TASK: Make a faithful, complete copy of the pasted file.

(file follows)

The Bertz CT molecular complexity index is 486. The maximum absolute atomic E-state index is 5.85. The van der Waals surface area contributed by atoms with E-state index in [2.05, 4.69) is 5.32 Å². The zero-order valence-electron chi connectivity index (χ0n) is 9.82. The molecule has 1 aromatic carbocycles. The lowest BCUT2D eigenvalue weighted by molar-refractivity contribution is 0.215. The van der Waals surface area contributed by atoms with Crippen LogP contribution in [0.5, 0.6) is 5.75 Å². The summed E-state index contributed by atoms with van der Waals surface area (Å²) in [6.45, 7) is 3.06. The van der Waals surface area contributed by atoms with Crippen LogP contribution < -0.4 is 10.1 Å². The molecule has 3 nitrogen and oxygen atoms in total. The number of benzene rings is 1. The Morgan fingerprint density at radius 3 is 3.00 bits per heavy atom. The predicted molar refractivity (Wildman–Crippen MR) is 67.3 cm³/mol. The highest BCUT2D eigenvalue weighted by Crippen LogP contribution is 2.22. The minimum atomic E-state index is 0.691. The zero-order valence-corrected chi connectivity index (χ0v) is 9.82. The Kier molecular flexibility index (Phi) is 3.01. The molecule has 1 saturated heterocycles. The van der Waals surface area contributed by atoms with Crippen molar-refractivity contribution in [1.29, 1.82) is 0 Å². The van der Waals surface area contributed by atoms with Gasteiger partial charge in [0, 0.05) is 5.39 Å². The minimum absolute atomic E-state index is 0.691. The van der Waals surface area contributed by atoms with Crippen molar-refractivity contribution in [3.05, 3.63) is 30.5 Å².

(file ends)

The Bertz CT molecular complexity index is 486. The maximum absolute atomic E-state index is 5.85. The van der Waals surface area contributed by atoms with E-state index in [2.05, 4.69) is 5.32 Å². The zero-order valence-electron chi connectivity index (χ0n) is 9.82. The molecule has 1 aromatic carbocycles. The lowest BCUT2D eigenvalue weighted by molar-refractivity contribution is 0.215. The van der Waals surface area contributed by atoms with Crippen LogP contribution in [0.5, 0.6) is 5.75 Å². The summed E-state index contributed by atoms with van der Waals surface area (Å²) in [6.45, 7) is 3.06. The van der Waals surface area contributed by atoms with Crippen LogP contribution < -0.4 is 10.1 Å². The molecule has 3 nitrogen and oxygen atoms in total. The number of benzene rings is 1. The Morgan fingerprint density at radius 3 is 3.00 bits per heavy atom. The predicted molar refractivity (Wildman–Crippen MR) is 67.3 cm³/mol. The highest BCUT2D eigenvalue weighted by Crippen LogP contribution is 2.22. The minimum atomic E-state index is 0.691. The zero-order valence-corrected chi connectivity index (χ0v) is 9.82. The Kier molecular flexibility index (Phi) is 3.01. The molecule has 1 saturated heterocycles. The van der Waals surface area contributed by atoms with Crippen molar-refractivity contribution in [1.29, 1.82) is 0 Å². The van der Waals surface area contributed by atoms with Gasteiger partial charge in [0, 0.05) is 5.39 Å². The minimum absolute atomic E-state index is 0.691. The van der Waals surface area contributed by atoms with Crippen molar-refractivity contribution in [3.05, 3.63) is 30.5 Å².